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Cloud Migration Checklist

Most businesses are migrated or are in the process of migrating, critical workloads to cloud infrastructure. The competitive advantage cloud platforms give businesses makes this move an easy choice for organizations. Employees on the front lines tasked with managing these workloads know making the choice to move to the cloud is easier than performing the actual migration. Fortunately, PMsquare is here to help! Below is a high-level checklist to keep in mind when beginning your cloud migration. This list will help frame your thinking when planning to move on-premises applications to a cloud provider like AWS, Azure, or Google Cloud.

✅ What resources will be migrated?

This may seem like an obvious step, but it’s one that needs to be done with real thought and care.

For example, if your business uses Active Directory what will be the end state of that service? Will it remain on-prem or move to the cloud as a managed service like AWS Managed AD or Azure AD? What about databases? There are numerous requirements and considerations to make between operational, transactional, reporting, and application databases. It will be important to evaluate each database to make sure it is hosted in the most optimal location.

Creating a proper inventory of what resources can, and should, be migrated to the cloud is a critical first step when migrating workloads to the cloud.

✅ How will the resources be migrated?

This also may seem obvious but determining how resources will be migrated is more than just the physical process of moving resources. This conversation can be expanded into a larger conversation about how those resources will be hosted in the cloud. This can feel a bit intimidating for those new to the cloud. Your applications run on servers, and you may want to keep them that way. That’s a completely valid migration approach! Organizations can have a misconception that moving to the cloud means they have to adopt a new, complex architecture. That’s not true. It can be true if they choose that path. But it’s up to each business to make that choice for themselves.

There is a spectrum of strategies that can be used. Some applications may be lifted-and-shifted. Some applications may be refactored entirely. And others may be rehosted to and run on a different platform. A single strategy typically won’t fit an entire organization. Most will mix and match to meet the needs of certain teams and infrastructure requirements.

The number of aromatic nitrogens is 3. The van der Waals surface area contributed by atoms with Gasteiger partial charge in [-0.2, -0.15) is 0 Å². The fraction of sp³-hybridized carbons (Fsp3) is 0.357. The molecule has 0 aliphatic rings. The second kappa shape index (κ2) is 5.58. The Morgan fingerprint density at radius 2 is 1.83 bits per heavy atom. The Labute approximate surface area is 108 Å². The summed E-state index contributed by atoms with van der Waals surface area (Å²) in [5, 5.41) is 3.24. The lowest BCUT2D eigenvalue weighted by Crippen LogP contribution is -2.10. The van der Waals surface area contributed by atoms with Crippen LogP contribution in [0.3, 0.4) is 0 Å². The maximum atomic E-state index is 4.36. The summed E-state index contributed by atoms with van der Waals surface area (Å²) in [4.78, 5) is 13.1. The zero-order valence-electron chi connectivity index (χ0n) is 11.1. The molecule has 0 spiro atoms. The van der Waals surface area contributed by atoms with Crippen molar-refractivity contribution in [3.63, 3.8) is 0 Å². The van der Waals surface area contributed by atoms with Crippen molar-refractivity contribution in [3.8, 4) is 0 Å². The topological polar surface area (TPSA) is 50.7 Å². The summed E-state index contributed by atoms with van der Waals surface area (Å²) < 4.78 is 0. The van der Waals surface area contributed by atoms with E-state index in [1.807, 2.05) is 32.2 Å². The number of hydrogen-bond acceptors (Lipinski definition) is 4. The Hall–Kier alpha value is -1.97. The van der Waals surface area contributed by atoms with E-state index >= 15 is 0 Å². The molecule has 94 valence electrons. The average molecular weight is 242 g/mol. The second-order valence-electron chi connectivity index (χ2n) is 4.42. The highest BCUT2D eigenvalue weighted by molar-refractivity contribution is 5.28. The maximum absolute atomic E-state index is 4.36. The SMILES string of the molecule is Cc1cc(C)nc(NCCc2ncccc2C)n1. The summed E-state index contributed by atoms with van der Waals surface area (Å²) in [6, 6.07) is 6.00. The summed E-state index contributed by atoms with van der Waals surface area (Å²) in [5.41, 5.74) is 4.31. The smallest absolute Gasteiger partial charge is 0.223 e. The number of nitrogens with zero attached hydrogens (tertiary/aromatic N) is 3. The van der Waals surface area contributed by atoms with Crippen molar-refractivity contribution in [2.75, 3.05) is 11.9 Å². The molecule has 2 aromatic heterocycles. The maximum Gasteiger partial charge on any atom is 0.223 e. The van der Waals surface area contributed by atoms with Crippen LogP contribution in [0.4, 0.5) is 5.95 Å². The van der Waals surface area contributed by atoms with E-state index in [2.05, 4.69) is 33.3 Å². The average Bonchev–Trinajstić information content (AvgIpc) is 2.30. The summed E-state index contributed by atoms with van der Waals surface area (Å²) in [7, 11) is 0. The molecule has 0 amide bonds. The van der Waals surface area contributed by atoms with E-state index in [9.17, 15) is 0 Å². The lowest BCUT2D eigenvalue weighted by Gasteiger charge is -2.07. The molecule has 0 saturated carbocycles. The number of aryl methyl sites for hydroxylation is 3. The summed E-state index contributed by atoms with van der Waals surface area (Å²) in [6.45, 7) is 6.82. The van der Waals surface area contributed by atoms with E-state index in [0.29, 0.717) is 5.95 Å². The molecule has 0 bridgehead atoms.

AWS brackets the most common migration strategies into their 6 R’s of migration. This is a great set of strategies to become familiar with when starting to think about your own migration. Knowing these strategies can help frame your thinking so that each workload that is moved is done so in the most optimal way possible.

Thinking about how resources will physically be migrated is important too! Will you be making VM copies of servers and restoring them? Will databases be replicated to new servers, or will they be moved via a backup and restore process? It will be important to weigh each migration approach carefully to ensure the move can go as smoothly as possible.

✅ What are the order of application dependencies?

Another important consideration to think through is application dependencies. For example, migrating a reporting platform might be straightforward. What about the data sources used for reporting? Are those moving at the same time, or will they remain on-premise for a little longer? If they remain on-premise, then there will need to be testing to ensure there is no network latency between the cloud application and the on-premise data sources. Solutions exist to engineer around this latency. However, these dependencies need to be captured and prioritized so there are no delays or unpleasant surprises from the migration.

✅ Determine deployment methods and lifecycle processes

Running your infrastructure in the cloud means you have new methods of provisioning and maintaining those resources. The most common ways you will be creating resources will be to use the native web-based console, or an infrastructure-as-code platform (IaC).

AWS, Azure, and Google Cloud all have web-based consoles for viewing, creating, and tracking resources in your environment. These consoles are fantastic for beginners looking to get familiar with creating and configuring cloud resources. They are also useful when creating a new infrastructure pattern for the first time. Each console also has a number of tools to track costs so you can see how much you are spending.